Book Review: The Map of Salt and Stars by Zeyn Joukhadar


Author: Zeyn Joukhadar
Title: The Map of Salt and Stars
Narrator: Lara Sawalha
Publication Info: [New York] : Simon & Schuster Audio, [2018]

Summary/Review:

This novel is the story of 12-year-old Nour, who grows up in Manhattan, but after the death of her father, her mother takes the family back to their native Syria. Nour find herself an outsider, unable to speak Arabic. Unfortunately, their move to Syria coincides with a time of increasing protests that grow into the Arab Spring and then the Syrian Civil War. Nour and her family become refugees crossing the Middle East and North Africa.

Throughout the novel, Nour tells herself her father’s story of Rawiya, a girl from hundreds of years earlier, who disguised herself as a boy and has adventures traveling around the Meditteranean. The two stories interweave through the novel, intersecting in the similarities of the two protagonists.

The novel is a good story and in Nour and Rawiya has two characters that readers can identify. It’s a good introduction for young adult readers (and old adults like me) to the issues of contemporary Syria from the perspective of a child.

Rating: ***1/2

Documentary Movie Review: The White Helmets (2016) #AtoZChallenge


This is my entry for “W” in the Blogging A to Z Challenge. Throughout April I will be watching and reviewing a documentary movie from A to Z. Some other “W” documentaries I’ve reviewed are Waking Sleeping Beauty, WattstaxWhat Happened, Miss Simone?, Wild AfricaThe Wild Parrots of Telegraph Hill, Won’t You Be My Neighbor, and Word Wars.

 

TitleThe White Helmets
Release Date: September 16, 2016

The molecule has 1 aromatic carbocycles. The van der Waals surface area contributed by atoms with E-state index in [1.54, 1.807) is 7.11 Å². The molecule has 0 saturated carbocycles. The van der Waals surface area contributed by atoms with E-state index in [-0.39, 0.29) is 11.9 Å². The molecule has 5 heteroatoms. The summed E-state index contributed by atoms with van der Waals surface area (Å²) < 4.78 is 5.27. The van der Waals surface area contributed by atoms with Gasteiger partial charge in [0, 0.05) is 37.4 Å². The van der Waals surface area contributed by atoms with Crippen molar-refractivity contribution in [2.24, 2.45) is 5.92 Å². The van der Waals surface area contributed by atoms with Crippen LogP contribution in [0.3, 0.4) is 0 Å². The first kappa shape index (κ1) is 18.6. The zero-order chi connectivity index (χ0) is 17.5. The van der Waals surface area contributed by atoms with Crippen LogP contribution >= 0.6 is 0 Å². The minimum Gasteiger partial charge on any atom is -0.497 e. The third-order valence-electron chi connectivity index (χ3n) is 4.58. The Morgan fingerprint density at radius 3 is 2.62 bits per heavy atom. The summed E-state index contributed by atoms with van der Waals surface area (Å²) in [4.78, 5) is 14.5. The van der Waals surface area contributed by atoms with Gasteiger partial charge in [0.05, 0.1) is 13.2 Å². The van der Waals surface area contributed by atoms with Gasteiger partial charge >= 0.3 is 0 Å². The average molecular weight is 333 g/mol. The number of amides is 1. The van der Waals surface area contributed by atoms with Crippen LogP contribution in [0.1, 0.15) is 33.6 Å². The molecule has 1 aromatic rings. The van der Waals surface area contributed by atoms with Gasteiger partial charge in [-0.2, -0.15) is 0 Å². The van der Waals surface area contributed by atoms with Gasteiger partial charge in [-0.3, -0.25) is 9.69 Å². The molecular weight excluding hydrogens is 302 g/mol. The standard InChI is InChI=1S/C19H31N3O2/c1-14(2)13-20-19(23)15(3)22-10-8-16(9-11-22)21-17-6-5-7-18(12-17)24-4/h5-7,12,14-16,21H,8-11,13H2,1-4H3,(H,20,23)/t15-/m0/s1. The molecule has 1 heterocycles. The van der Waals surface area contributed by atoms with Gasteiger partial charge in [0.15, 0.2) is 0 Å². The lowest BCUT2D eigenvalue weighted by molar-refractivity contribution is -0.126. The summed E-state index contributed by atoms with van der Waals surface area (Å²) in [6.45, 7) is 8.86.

Director: Orlando von Einsiedel
Production Company: Grain Media | Violet Films
Summary/Review:

This short but harrowing documentary  focuses on a group of volunteers in the Syrian Civil Defence – known as The White Helmets – in the war-torn city of Aleppo. The organization was formed in 2014 in response to Syrian government forces and their Russian allies targeting civilian populations. Their main responsibility is to help recover people trapped in the rubble of bombed-out buildings, saving the lives of thousands of people across Syria, as well as recovering the bodies of the dead.

The movie provides a mix of hope and humanity at the volunteers who put their lives on the line to rescue their neighbors, mixed with the bitterness that this cruel war never should have happened in the first place.  A key part of the film features the rescue of a week-old baby that was trapped under debris for 16 hours.  Later we see the White Helmets reuniting with the “miracle baby” as a healthy and happy toddler.

For part of the film, the volunteers we are following go across the border to Turkey for more in-depth training.  There they observe the strangeness that comes from finding peace and quiet just by crossing a line on a map. While they are there, one of the volunteers also learns that his brother died in an attack and they all deal with the grief and guilt of that loss.

The movie is heartbreaking and hopeful and worth watching to learn about the horrors still being faced in part of our world.

Rating: ****